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Singapore minister says it’s a “coincidence” fake news law has only been used to silence political dissent

The law has only been enforced three times and each time it was against opposition politicians.

Today, Singapore’s communications minister spoke about the new law against fake news and said it turned out to be a great “coincidence” that the only ones hit by it are dissenting political figures.

The new law against false news

Despite the different concerns of opposition politicians, the POFMA (Protection from Online Falsehoods and Manipulation Act) law came into effect since October last year.

The law works by placing “fake news” tags on posts, very similar to the system that has been proving problematic in recent months.

The government promised that this law only covers false news without any verified basis – so, in theory, opinions and other political discourses should not be affected by it. However, the opposition was concerned that this is a mechanism to censor criticism, especially since the country is close to holding a general election.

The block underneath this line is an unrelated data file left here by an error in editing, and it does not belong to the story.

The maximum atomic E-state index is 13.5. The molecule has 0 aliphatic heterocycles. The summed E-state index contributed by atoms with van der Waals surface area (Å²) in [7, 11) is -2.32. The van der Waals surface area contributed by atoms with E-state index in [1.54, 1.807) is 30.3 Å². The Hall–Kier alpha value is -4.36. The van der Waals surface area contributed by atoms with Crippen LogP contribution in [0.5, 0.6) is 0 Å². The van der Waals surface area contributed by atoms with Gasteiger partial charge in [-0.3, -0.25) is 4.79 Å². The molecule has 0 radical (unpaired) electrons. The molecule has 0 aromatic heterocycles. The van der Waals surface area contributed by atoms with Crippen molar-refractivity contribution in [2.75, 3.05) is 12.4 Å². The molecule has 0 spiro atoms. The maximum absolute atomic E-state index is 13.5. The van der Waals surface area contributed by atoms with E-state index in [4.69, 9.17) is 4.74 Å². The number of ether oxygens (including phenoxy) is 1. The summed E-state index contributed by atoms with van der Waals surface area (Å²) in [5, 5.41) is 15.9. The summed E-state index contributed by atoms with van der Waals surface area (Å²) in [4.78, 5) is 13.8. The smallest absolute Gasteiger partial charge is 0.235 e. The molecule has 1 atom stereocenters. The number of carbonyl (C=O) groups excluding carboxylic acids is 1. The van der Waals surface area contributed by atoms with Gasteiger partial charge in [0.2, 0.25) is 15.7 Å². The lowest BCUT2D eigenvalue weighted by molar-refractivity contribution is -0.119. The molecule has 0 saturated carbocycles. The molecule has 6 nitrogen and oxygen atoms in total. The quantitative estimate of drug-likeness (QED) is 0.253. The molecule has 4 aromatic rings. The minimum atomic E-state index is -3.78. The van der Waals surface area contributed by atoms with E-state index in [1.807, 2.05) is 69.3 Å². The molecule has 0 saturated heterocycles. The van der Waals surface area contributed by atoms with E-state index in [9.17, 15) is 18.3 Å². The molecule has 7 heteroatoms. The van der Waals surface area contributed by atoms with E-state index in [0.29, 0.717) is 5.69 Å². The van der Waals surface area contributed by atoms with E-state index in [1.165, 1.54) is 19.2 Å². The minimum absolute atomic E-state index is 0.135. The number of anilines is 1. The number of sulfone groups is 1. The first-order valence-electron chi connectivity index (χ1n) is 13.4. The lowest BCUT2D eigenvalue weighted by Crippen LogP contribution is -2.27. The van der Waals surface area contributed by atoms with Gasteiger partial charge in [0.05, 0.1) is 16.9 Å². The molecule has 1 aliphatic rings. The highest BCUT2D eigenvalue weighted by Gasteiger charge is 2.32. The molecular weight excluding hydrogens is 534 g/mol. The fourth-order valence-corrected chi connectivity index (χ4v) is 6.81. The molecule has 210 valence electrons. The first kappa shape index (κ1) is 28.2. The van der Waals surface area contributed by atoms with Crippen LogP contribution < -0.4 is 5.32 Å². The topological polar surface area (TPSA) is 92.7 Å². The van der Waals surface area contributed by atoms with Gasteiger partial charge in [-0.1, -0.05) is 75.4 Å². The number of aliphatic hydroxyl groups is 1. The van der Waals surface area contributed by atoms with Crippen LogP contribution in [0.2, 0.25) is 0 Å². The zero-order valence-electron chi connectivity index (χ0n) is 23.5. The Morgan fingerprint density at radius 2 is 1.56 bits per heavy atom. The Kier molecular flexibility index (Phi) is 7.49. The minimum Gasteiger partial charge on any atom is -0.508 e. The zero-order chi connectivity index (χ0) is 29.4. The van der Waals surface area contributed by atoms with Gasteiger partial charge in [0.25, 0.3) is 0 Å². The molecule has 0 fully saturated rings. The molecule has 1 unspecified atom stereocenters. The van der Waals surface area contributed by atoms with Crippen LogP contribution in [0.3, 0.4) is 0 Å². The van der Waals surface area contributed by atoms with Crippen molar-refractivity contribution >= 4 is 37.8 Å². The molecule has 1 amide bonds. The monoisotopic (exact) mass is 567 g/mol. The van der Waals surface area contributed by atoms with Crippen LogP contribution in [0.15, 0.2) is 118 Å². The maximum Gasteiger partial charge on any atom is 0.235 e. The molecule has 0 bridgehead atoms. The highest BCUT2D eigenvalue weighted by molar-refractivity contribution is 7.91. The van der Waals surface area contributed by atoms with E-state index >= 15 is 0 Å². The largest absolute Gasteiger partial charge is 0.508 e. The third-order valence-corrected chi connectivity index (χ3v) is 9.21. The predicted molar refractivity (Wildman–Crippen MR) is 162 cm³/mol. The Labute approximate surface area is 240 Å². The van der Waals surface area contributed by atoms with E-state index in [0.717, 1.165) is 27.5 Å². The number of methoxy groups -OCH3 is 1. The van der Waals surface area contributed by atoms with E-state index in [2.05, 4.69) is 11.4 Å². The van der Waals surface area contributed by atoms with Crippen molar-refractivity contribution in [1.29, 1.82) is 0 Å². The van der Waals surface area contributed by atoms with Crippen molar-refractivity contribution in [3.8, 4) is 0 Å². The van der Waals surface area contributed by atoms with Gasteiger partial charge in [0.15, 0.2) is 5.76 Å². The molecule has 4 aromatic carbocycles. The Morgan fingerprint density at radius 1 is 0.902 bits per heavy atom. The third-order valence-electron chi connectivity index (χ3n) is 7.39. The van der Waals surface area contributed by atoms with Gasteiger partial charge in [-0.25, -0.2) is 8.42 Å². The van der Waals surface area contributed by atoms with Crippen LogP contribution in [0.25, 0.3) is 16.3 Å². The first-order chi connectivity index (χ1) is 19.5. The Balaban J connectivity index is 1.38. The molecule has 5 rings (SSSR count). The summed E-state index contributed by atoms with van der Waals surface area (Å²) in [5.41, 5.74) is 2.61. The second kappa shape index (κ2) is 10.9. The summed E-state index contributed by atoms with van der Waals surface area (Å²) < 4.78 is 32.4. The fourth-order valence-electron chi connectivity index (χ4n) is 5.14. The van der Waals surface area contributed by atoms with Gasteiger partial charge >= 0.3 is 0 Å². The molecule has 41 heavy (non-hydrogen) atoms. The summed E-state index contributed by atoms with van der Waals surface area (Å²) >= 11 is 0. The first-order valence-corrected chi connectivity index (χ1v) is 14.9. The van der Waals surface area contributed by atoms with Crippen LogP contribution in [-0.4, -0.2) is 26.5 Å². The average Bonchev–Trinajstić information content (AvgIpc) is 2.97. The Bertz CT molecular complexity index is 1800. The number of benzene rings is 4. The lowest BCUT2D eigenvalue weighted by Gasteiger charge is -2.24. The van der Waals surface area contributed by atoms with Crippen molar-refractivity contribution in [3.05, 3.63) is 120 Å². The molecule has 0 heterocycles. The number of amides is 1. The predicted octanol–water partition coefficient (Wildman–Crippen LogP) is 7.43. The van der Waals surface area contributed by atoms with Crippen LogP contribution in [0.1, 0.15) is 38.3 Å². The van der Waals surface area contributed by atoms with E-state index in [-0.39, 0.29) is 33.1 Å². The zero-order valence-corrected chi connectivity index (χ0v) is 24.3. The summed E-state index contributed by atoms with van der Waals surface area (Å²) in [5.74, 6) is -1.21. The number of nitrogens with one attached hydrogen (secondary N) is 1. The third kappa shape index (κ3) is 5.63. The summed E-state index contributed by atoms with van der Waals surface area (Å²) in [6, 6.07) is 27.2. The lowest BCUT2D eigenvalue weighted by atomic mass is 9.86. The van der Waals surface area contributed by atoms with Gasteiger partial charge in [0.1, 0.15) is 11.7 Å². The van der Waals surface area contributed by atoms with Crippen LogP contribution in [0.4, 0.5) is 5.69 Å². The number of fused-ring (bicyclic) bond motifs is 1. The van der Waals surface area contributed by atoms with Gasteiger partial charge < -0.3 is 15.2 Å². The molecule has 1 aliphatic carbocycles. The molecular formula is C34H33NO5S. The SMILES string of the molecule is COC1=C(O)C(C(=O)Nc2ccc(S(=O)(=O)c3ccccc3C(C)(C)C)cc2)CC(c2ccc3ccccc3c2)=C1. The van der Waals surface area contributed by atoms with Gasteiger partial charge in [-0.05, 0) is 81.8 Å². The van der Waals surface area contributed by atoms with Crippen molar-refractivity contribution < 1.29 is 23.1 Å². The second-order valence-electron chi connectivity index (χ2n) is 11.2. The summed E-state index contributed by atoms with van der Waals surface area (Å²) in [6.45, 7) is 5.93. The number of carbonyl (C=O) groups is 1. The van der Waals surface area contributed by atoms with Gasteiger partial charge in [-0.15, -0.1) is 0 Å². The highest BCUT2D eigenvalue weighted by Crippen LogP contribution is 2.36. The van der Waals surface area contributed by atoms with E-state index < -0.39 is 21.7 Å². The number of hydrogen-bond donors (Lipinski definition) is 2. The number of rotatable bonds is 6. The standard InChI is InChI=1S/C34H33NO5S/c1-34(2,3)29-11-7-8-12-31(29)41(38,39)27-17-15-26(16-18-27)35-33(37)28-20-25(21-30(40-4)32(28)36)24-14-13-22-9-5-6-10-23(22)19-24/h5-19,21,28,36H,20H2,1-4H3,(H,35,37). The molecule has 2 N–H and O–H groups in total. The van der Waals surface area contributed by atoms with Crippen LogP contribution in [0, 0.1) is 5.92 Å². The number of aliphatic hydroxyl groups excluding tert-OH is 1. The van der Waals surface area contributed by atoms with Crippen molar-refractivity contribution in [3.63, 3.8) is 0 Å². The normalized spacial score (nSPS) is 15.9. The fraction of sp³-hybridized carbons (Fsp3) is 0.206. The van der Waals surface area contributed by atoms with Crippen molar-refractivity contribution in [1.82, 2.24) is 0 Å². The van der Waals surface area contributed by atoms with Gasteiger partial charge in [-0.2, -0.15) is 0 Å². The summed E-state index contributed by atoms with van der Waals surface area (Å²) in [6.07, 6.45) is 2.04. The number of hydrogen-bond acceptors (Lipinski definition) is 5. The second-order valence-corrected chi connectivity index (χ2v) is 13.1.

“Everything has been a great coincidence”

The law has been applied three times since it was issued, and all cases have been against politicians or parties opposed to the government. Although the content is still available on the web, it should now carry a large banner that says that it’s “false.”

Singapore’s communications minister, S. Iswaran, was questioned by a parliament member about the possible arbitrary use of the law.

“The first POFMA actions seem to have been issued against individuals who are politicians or are affiliated with political parties. I would say that is a convergence; some might say an unfortunate convergence or coincidence. But whatever the case, that is the current situation, but it does not mean that this will be the situation in the future,” was the minister’s response.

However, this is not the answer the opposition was waiting for. The Singapore Democratic Party has already appealed the decision, and if they do not obtain favorable results, they are willing to take legal action against the decision, which would be a precedent for the POFMA since it was put into operation.

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